By mutual agreement, they remained where they were, backs turned to the body. After a while, Ken hurried toward them. “Everything’s under control. People have spread out to keep everyone away from here.” He was about to say more when he glanced past them and the words died on his lips. His jaw dropped and his face went pale. “Oh my god, is that Garnet Klavan?”
He quickly looked away. More footsteps hurried down the trail. Landon, in uniform, led three cops toward them. He stopped in front of Chintz.
“Are you okay?”
“As okay as I can be after finding a body.” What was the deal? This was the second party she’d catered where one of the guests ended up dead. More steps approached and Callum hurried to her, sweeping her into his arms.
“Sorry you had to see this, hon.”
Jane cleared her throat. “Is this your Callum?” She looked him up and down. He wasn’t heavy, but he was big. And at the moment, he looked intimidating.
Callum released Chintz and reached for his wallet to show Jane his ID. “Callum Calhoun, homicide detective. Were you with Chintz when she found the body?”
Things turned official then. After Landon took their statements, he let Chintz escort Jane to her car. Chintz could leave, too, but didn’t want to. She returned to Callum and quietly asked, “Is there a list in Garnet’s pocket?”
He held up a plastic evidence bag with a piece of copier paper, cut to be three by five, inside. She frowned at the names. Katy Metterick, Jane Bradley, Joan Johnson, Marshall Mooney, and Garnet Klavan with a checkmark next to it.
She said, “Katy Metterick helped me set up this morning and Jane Bradley just left. They both worked with Garnet. He came to the party late and Katy ate with him. When he left the pavilion, she told me that no one liked him. He went out of his way to annoy people in the office.”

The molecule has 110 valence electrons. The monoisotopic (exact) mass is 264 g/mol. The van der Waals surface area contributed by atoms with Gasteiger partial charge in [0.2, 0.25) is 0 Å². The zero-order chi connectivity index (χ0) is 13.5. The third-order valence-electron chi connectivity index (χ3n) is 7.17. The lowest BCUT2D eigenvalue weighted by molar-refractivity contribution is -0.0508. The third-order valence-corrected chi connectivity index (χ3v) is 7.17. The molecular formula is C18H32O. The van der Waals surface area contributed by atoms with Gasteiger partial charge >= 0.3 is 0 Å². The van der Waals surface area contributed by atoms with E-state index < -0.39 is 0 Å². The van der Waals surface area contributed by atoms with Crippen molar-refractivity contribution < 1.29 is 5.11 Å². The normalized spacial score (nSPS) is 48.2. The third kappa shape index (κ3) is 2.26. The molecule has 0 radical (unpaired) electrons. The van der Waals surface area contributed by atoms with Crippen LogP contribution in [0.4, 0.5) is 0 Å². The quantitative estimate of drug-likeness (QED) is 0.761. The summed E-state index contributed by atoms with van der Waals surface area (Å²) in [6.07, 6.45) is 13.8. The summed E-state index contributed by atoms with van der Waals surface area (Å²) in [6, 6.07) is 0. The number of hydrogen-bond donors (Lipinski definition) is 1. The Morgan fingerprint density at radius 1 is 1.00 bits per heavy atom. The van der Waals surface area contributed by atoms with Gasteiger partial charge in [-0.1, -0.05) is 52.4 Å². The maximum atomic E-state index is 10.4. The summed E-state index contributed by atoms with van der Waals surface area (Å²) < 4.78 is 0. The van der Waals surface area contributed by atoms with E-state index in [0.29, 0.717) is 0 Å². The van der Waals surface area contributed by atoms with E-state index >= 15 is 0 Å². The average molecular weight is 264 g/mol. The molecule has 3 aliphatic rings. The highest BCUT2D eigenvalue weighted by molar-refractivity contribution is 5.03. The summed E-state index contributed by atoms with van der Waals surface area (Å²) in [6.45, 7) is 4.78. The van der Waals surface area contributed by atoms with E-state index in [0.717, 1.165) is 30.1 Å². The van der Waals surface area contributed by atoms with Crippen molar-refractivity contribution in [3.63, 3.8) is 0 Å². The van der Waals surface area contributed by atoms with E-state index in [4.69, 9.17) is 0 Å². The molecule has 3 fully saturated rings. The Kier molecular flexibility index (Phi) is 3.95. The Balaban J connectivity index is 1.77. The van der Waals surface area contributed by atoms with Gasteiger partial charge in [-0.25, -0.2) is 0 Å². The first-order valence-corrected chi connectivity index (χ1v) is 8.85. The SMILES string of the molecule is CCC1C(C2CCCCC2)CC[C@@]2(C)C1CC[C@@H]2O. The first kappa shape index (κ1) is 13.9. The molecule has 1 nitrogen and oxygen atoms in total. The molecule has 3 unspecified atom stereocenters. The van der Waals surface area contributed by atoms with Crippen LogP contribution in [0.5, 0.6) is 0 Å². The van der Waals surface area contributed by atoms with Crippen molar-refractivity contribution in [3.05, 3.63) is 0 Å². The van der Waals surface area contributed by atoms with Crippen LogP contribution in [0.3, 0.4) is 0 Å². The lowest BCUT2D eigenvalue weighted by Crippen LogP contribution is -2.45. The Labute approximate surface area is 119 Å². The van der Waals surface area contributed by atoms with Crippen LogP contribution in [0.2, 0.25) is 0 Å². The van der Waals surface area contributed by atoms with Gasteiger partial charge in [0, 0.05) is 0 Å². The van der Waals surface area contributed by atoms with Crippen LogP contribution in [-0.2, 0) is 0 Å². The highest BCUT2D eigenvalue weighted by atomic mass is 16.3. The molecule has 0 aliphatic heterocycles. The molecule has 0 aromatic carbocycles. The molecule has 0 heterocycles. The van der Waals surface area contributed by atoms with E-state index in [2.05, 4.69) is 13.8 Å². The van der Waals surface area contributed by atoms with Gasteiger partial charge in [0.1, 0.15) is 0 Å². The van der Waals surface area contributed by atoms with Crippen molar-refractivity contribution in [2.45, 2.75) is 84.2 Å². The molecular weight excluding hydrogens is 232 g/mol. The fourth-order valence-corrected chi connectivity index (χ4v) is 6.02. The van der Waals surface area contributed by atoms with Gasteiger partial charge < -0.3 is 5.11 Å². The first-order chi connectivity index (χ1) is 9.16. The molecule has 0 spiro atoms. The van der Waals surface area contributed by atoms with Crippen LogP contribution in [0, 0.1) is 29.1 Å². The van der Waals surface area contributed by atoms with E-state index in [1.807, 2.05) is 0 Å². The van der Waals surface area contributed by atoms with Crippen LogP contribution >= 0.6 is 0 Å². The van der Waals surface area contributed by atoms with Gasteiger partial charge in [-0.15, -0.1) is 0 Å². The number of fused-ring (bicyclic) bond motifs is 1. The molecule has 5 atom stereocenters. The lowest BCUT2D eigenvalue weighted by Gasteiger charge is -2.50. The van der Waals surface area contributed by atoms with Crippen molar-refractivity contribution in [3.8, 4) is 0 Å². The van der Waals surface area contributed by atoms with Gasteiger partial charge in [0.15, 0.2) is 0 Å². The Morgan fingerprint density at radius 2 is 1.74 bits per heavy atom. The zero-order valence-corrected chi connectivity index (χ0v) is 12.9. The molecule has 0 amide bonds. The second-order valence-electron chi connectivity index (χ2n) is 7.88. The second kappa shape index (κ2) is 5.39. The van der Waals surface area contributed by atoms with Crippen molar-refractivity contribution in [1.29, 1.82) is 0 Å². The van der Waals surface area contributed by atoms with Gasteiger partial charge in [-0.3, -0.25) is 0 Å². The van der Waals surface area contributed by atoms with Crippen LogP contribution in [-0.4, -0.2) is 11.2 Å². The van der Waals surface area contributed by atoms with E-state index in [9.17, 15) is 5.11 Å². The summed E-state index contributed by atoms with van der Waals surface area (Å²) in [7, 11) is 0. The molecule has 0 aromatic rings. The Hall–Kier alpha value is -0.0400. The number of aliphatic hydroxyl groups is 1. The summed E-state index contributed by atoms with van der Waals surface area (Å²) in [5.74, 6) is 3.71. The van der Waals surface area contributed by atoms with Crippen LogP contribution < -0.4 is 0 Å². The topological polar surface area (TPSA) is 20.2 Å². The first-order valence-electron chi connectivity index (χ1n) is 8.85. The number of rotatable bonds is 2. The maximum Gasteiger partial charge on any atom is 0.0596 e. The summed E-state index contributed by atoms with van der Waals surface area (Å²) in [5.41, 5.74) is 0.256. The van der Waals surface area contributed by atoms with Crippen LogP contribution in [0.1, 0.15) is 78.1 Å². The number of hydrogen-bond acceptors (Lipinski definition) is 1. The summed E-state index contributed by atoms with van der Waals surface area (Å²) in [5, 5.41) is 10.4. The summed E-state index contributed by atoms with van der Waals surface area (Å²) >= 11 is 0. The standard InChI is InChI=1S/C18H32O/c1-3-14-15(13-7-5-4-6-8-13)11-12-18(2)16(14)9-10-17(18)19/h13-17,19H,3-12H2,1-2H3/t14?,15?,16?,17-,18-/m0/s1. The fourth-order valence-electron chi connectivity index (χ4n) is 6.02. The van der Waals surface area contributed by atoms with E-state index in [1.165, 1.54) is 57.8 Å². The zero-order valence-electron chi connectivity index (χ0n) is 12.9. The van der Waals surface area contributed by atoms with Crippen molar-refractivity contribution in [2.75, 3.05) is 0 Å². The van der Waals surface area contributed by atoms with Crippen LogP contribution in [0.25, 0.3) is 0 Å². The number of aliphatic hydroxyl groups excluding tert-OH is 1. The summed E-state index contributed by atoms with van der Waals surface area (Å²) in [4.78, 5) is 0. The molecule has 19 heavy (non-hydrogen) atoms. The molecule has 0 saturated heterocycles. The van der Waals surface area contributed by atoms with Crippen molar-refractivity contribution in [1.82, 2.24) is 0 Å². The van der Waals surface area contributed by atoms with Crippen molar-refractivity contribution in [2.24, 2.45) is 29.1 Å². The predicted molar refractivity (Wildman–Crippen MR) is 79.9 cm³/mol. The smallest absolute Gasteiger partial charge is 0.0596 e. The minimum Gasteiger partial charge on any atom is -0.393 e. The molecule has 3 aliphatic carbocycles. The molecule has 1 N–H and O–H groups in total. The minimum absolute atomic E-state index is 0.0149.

Callum returned the list to the notepad he kept in his pocket. “I’m not sure if it means anything, but we’ve gone from a victim whom everyone liked to one whom no one liked.”
It always surprised her when he used the word whom, but then his mom was a high school English teacher. She’d probably beaten it into him. Chintz still constantly confused lie and lay.
Landon motioned for Callum to join him, and Chintz waved him off. “I’ll leave you to it,” she told him. “I have everything loaded and I’m heading home. I’ll see you whenever you get there.”
On the drive to the southwest side of town, she thought about the different people she’d met in the pavilion. Most of them came and went, but a few had lingered at the picnic tables in the pavilion, shaded from the sun, to chat with each other. The only person she could vouch for, who couldn’t have killed Garnet, was Jane Bradley. She’d been with her for the last hour she served food. So many people moved from one event to the next, she had no idea how Callum would be able to narrow down his list of suspects. And then she realized she was assuming whoever killed Garnet attended the picnic, but that didn’t have to be true. The park was public. Anyone could have dropped that noose over his head. But why would someone risk being seen when so many people were coming and going?
She went to pour herself a glass of wine and opened the container that held the leftover cupcakes. No one ate celery when they were upset. She took a big bite to deliberate more.
It might be easier for a killer to go unnoticed when there were people milling everywhere. Whoever did this could just blend in. And wait. With a rope. With a noose. She carried her goodies to the sitting area and turned on the TV. She’d wait for Callum to come home before she thought about Garnet any more.